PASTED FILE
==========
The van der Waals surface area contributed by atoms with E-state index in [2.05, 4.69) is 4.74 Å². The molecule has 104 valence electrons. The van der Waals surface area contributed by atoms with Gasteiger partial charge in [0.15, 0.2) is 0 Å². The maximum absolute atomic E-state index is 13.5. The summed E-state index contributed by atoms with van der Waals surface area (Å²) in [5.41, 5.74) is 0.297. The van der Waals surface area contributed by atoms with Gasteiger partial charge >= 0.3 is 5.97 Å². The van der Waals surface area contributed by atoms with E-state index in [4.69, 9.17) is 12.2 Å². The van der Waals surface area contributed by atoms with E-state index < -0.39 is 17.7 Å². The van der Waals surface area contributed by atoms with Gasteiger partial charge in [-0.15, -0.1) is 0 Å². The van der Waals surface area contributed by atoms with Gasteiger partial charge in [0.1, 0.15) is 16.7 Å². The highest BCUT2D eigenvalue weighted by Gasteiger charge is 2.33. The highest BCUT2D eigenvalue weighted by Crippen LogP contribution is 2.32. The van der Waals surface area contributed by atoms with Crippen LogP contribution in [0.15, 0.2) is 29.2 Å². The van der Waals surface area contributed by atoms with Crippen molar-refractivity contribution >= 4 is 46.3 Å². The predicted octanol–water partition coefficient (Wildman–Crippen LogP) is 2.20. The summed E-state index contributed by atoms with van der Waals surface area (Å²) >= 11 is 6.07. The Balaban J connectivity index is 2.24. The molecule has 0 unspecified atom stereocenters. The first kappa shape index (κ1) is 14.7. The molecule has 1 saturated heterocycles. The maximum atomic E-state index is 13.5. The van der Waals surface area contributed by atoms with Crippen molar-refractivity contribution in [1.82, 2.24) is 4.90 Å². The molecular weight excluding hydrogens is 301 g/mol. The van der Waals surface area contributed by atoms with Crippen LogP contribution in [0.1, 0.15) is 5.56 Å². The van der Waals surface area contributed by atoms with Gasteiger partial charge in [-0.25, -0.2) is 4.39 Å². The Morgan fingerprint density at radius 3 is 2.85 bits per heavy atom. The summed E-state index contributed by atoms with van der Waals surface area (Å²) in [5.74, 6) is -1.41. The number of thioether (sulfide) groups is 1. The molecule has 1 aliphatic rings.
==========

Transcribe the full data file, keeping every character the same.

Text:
The van der Waals surface area contributed by atoms with E-state index in [2.05, 4.69) is 4.74 Å². The molecule has 104 valence electrons. The van der Waals surface area contributed by atoms with Gasteiger partial charge in [0.15, 0.2) is 0 Å². The maximum absolute atomic E-state index is 13.5. The summed E-state index contributed by atoms with van der Waals surface area (Å²) in [5.41, 5.74) is 0.297. The van der Waals surface area contributed by atoms with Gasteiger partial charge >= 0.3 is 5.97 Å². The van der Waals surface area contributed by atoms with E-state index in [4.69, 9.17) is 12.2 Å². The van der Waals surface area contributed by atoms with E-state index < -0.39 is 17.7 Å². The van der Waals surface area contributed by atoms with Gasteiger partial charge in [-0.15, -0.1) is 0 Å². The van der Waals surface area contributed by atoms with Gasteiger partial charge in [0.1, 0.15) is 16.7 Å². The highest BCUT2D eigenvalue weighted by Gasteiger charge is 2.33. The highest BCUT2D eigenvalue weighted by Crippen LogP contribution is 2.32. The van der Waals surface area contributed by atoms with Crippen LogP contribution in [0.15, 0.2) is 29.2 Å². The van der Waals surface area contributed by atoms with Crippen molar-refractivity contribution >= 4 is 46.3 Å². The predicted octanol–water partition coefficient (Wildman–Crippen LogP) is 2.20. The summed E-state index contributed by atoms with van der Waals surface area (Å²) >= 11 is 6.07. The Balaban J connectivity index is 2.24. The molecule has 0 unspecified atom stereocenters. The first kappa shape index (κ1) is 14.7. The molecule has 1 saturated heterocycles. The maximum atomic E-state index is 13.5. The van der Waals surface area contributed by atoms with Crippen molar-refractivity contribution in [1.82, 2.24) is 4.90 Å². The molecular weight excluding hydrogens is 301 g/mol. The van der Waals surface area contributed by atoms with Crippen LogP contribution in [0.1, 0.15) is 5.56 Å². The van der Waals surface area contributed by atoms with Gasteiger partial charge in [-0.25, -0.2) is 4.39 Å². The Morgan fingerprint density at radius 3 is 2.85 bits per heavy atom. The summed E-state index contributed by atoms with van der Waals surface area (Å²) in [5.74, 6) is -1.41. The number of thioether (sulfide) groups is 1. The molecule has 1 aliphatic rings.